may have changed from one point in
time to another. Each PISA assessment has
a major domain or focus and two minor
domains. The major domain (shown in
green) changes every three years.
2000 Reading Math Science
2003 Reading Math Science
2006 Reading Math Science
2009 Reading Math Science
2012 Reading Math Science
2015 Reading Math Science
What is the difference between the
OECD PISA report and the Canadian
The OECD PISA report focuses on the
results for each country and economic
region that has chosen to participate in
the assessment. It also offers detailed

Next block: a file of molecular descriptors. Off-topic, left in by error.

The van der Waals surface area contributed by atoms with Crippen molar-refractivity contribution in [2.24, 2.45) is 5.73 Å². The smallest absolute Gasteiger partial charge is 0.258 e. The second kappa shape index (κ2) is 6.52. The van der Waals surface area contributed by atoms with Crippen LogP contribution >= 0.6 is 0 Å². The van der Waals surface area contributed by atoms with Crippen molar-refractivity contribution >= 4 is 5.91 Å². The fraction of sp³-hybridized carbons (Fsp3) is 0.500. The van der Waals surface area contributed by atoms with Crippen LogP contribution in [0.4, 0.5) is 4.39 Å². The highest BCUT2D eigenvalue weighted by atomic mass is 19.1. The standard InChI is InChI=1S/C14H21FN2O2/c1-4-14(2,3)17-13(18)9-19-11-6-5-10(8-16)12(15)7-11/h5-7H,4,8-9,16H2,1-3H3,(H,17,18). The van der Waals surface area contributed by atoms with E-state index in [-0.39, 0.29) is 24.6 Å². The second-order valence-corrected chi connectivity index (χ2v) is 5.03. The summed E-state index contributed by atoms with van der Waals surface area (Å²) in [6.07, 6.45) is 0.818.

quantitative and qualitative information
on personal and school factors that
influence a student’s performance in
Canada releases its own companion
report at the same time as the OECD
report to provide further information on
student performance at the provincial
level and to show comparative results
among Canadian provinces and other
countries and economies. The Canadian
report also provides performance results
for English- and French-language systems.
A second Canadian report providing
quantitative and qualitative information
at the provincial level on personal and
school factors that influence a student’s
performance in reading will be released in
Who from Canada participated in
In Canada, approximately 23,000 15-yearold
students from 1,000 different schools
took part in PISA 2009. The total number
of students who participated from each
province is outlined in Table A.2 of